I thank God for little children and Grandmas, for they need each other, and we need them both. Russell Hoy
One of my clients was fascinated to learn that I grew up on a small family dairy farm in Fruitland, New Mexico. It turns out that he grew up on dairy farms in England and Canada, so he felt a certain kinship with me.
One day he dropped by my office and gave me some copies of Farm Journal magazine from 1950 - two years before I was born. He said he thought I would appreciate them. He was right, for I remember that same magazine in our home when I was a boy.
Reading them brought back tons of memories. The well-yellowed pages feature ads for the same types of tractors, farm machinery, and pickup trucks I grew up with on our farm. There were lots of timely (for back then) articles, such as "Bug Outbreak is Near" and "How to Keep the Hay Coming" and "You Can Tell by the HEAD if Plants are Well-fed."
But one article in particular caught my eye. "Grandma's Wing" addresses a topic that's still relevant to all families (not just farm families) even today: How do we best care for elderly parents?
It's a challenge for all of us, whether for our aging family members, or - hard to think about this sometimes - for ourselves. What will we do when that time arrives? Here's one farm family's sweet 70-year-old answer to that vexing question:
We were just home from church this morning and I was putting the car away. Mary ran on ahead. "Hurry, Daddy," she called from the doorway. "We're invited out for dinner today!"
It was Grandma's we were going to - and Grandma (Mrs. Mary Turner [the author's mother-in-law]) lives just back of our hallway door.
We washed up and went over to Grandma's side of the house. My wife was helping dish up the dinner. We seated ourselves, sang grace (a custom of our family) and started in.
It's good to eat Sunday dinner with Grandma. Through the week she generally prefers to eat by herself. But on special occasions she comes over and eats with us, or we with her.
Our home wouldn't again seem right without a Grandma. We believe that it somehow takes three generations to make a family really complete.
The children love having Grandma near. Grandma seems to enjoy it just as much. She was left alone three years ago when her husband died. And after 55 years as a farmer's wife, she didn't want to move to town. Or to live alone, either. So we built a wing onto the back of our five-room farmhouse, and Grandma came to live beside us.
She has her own bedroom, with bath, and her own kitchen and living room-a 20- by 12-foot room with electric stove and refrigerator; at the opposite end her davenport, chair, and all her other favorite things. Our same furnace heats her rooms.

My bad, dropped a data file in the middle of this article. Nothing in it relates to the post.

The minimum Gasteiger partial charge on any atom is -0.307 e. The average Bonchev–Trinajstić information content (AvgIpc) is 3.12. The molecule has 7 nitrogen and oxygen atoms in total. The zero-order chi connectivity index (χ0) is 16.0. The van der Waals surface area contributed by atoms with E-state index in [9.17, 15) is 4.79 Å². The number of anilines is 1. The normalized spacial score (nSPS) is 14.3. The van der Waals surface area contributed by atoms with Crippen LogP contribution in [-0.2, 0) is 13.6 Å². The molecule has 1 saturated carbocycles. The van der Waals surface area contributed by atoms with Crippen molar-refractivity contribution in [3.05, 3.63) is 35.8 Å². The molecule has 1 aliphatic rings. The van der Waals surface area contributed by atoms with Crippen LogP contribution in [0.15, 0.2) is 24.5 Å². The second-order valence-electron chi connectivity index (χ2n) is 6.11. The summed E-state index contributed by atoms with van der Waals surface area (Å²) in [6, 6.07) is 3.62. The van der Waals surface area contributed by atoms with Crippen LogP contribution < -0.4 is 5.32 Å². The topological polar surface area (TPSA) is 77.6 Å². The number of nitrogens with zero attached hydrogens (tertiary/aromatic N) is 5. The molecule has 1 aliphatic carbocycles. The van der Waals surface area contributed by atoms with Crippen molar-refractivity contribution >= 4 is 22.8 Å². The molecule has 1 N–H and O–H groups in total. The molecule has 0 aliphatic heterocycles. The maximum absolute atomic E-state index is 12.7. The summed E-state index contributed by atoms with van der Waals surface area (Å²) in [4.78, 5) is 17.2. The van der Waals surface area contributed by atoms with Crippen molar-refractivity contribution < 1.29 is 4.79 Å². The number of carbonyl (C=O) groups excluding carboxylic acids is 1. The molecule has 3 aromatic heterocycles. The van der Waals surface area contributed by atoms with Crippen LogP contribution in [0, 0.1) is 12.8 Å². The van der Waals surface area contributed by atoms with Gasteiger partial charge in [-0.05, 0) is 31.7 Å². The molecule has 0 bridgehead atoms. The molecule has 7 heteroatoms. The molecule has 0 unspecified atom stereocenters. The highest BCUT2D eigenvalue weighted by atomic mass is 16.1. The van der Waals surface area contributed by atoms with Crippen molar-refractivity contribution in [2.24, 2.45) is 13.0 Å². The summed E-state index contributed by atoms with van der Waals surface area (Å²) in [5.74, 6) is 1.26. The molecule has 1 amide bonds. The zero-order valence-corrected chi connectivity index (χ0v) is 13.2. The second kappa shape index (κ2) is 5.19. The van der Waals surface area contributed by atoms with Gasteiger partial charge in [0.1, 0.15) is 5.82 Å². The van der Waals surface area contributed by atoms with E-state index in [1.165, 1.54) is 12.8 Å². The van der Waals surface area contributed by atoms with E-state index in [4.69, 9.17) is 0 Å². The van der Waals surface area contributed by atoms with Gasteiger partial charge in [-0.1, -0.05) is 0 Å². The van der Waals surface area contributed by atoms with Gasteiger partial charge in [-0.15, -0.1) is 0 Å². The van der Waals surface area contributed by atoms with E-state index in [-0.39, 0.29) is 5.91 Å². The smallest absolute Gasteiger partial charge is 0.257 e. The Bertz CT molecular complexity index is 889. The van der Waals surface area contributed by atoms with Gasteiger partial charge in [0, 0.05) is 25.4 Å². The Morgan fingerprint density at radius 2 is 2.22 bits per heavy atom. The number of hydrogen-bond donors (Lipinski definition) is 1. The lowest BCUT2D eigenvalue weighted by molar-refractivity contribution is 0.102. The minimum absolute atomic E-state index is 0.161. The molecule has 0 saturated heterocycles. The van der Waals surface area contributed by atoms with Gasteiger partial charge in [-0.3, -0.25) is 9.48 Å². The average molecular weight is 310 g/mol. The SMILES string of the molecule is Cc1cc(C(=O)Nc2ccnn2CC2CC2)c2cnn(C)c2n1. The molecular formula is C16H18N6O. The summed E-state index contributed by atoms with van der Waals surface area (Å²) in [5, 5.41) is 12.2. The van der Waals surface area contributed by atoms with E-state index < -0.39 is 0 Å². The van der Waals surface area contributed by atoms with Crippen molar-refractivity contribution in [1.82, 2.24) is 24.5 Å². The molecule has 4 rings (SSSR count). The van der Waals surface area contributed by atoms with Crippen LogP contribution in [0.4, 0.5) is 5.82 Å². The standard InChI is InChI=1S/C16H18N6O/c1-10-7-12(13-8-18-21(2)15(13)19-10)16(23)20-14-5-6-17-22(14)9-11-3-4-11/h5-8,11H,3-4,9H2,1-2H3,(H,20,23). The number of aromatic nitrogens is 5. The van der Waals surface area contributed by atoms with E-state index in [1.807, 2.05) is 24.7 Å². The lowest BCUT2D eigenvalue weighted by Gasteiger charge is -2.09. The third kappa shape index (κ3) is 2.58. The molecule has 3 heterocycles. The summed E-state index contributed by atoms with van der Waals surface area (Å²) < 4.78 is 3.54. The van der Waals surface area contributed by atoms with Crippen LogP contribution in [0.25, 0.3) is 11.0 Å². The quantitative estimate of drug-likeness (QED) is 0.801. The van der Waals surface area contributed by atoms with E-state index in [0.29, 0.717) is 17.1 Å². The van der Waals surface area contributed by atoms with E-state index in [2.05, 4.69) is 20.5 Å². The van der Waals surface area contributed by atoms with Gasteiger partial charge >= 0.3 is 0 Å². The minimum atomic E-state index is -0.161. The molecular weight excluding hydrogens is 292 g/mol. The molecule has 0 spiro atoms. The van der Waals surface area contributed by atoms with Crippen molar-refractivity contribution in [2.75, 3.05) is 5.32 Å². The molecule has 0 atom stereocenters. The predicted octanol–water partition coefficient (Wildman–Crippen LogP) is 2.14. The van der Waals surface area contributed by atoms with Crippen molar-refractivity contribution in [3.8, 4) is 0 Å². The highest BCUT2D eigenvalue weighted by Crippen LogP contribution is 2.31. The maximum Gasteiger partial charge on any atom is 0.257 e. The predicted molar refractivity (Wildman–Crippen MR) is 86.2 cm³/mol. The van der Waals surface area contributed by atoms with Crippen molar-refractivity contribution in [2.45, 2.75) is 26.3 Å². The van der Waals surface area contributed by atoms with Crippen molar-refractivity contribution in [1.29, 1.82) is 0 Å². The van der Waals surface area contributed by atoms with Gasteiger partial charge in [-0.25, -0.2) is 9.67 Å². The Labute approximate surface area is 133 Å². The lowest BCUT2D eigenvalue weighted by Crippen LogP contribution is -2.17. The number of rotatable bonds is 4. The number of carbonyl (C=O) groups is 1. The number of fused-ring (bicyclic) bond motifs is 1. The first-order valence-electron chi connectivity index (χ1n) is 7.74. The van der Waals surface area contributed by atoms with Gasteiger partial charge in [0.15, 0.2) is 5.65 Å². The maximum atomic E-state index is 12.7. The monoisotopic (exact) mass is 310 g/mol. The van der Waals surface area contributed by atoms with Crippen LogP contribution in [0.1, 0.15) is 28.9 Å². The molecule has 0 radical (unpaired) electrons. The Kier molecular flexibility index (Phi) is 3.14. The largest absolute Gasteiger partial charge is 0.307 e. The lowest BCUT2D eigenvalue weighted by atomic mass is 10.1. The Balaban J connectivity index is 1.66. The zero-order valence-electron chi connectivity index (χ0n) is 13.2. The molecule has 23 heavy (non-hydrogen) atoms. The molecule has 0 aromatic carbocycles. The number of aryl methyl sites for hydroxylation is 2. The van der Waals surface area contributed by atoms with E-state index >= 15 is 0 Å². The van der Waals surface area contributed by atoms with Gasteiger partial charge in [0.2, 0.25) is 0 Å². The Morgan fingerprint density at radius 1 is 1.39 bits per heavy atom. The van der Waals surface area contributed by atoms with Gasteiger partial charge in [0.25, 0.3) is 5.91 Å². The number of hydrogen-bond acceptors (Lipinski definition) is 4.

Grandma need only open the hall door, and she's with us. Yet she has the privacy and quiet of a place of her own.
Mornings, Grandma will come over for a pitcher of cream or a cup of butter-and a pat for each of the children.
On Mondays, she and my wife do their washing together, each at her own machine in the basement. Or mother and daughter spend a day sewing, and their two machines fill both sides of the house with a happy humming.
Last Christmas, Grandma made 30 aprons, outfitting even her great-granddaughters. She loves to work in her own little garden. One day I found her in the barn with the wheelbarrow, "swiping" manure for her flower-beds.
Grandma is 79, but insists on days full of canning, butchering, and daily chores like dish-washing (which the girls appreciate). Often she takes a train or bus to visit her other children, but it's only for a few days. Then Grandma wants to be home again.
We're sitting here tonight, Mrs. Hoy and I, trying to think of words to tell you how happy we are at having Grandma beside us.
Happy for her that she has a home of her own, plus the wonderful comfort of knowing her family is close by.
Happy for the children, who have even more - the certain, unhurried, understanding love of a grand-parent - someone to fix that special little snack-to tell them stories of what it was like when Grandma was a girl.
The little wing of the house is Grandma's as long as she wants it. Someday, maybe, it will be home for a couple of newlyweds. Or for either Mrs. Hoy or me, when left companionless.
As we sat around Grandma's table at noon today, laughing and talking, I silently thanked God for little children and Grandmas, for they both need each other, and we need them both.
* * * * *
At the end of the article I found the following Editor's note:
The author (Grandma's son-in-law) is a preacher who farms a small place a mile from his Ohio church. We know that not every grand-parent who lives with her children would fit into a family the way this grandma does. But few get the chance - to come and go, eat and sleep as they like, in a place of their own - a reward that's probably due any of us after a lifetime of hard work.
* * * * *
I was touched by this simple and sweet solution to the age-old problem of how to care for aging family members without taking away their independence. His description sounds like a gentle version of the Granny Pod, an early rural take on "aging in place" - to borrow the current vernacular.
I especially appreciate the author's recognition of the benefits of keeping multiple generations of family close together. He's right: grandchildren need grandmas and grandpas, and seniors need children around as much as possible. That's not easy in today's world.
These issues are a few years away for some us, and right on the doorstep for others. Whether sooner or later, I'm hoping that when that time comes for Marcie and me, we can find some way to live like that farm family from 70 years ago: close to those we love most.
Is that too much to wish for?
Is that too much to wish for?